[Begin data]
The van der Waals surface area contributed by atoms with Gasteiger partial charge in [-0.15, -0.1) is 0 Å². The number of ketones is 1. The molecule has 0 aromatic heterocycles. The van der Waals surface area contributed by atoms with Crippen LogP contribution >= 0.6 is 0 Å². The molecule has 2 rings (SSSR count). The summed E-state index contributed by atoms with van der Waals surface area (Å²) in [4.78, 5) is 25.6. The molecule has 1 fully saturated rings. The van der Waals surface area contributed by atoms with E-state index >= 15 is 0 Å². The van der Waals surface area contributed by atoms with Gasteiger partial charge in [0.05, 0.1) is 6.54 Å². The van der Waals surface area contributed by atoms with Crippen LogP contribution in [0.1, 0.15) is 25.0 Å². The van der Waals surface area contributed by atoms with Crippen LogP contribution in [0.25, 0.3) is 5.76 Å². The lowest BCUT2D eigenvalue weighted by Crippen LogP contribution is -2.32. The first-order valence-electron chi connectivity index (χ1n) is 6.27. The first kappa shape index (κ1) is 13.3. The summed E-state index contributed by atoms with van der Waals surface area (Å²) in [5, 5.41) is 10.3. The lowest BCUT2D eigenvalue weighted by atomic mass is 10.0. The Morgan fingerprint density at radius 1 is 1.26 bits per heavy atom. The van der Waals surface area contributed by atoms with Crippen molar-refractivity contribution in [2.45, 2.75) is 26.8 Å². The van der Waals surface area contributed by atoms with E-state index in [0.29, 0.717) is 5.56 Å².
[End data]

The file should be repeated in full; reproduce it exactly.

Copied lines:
The van der Waals surface area contributed by atoms with Gasteiger partial charge in [-0.15, -0.1) is 0 Å². The number of ketones is 1. The molecule has 0 aromatic heterocycles. The van der Waals surface area contributed by atoms with Crippen LogP contribution >= 0.6 is 0 Å². The molecule has 2 rings (SSSR count). The summed E-state index contributed by atoms with van der Waals surface area (Å²) in [4.78, 5) is 25.6. The molecule has 1 fully saturated rings. The van der Waals surface area contributed by atoms with E-state index >= 15 is 0 Å². The van der Waals surface area contributed by atoms with Gasteiger partial charge in [0.05, 0.1) is 6.54 Å². The van der Waals surface area contributed by atoms with Crippen LogP contribution in [0.1, 0.15) is 25.0 Å². The van der Waals surface area contributed by atoms with Crippen LogP contribution in [0.25, 0.3) is 5.76 Å². The lowest BCUT2D eigenvalue weighted by Crippen LogP contribution is -2.32. The first-order valence-electron chi connectivity index (χ1n) is 6.27. The first kappa shape index (κ1) is 13.3. The summed E-state index contributed by atoms with van der Waals surface area (Å²) in [5, 5.41) is 10.3. The lowest BCUT2D eigenvalue weighted by atomic mass is 10.0. The Morgan fingerprint density at radius 1 is 1.26 bits per heavy atom. The van der Waals surface area contributed by atoms with Crippen molar-refractivity contribution in [2.45, 2.75) is 26.8 Å². The van der Waals surface area contributed by atoms with E-state index in [0.29, 0.717) is 5.56 Å².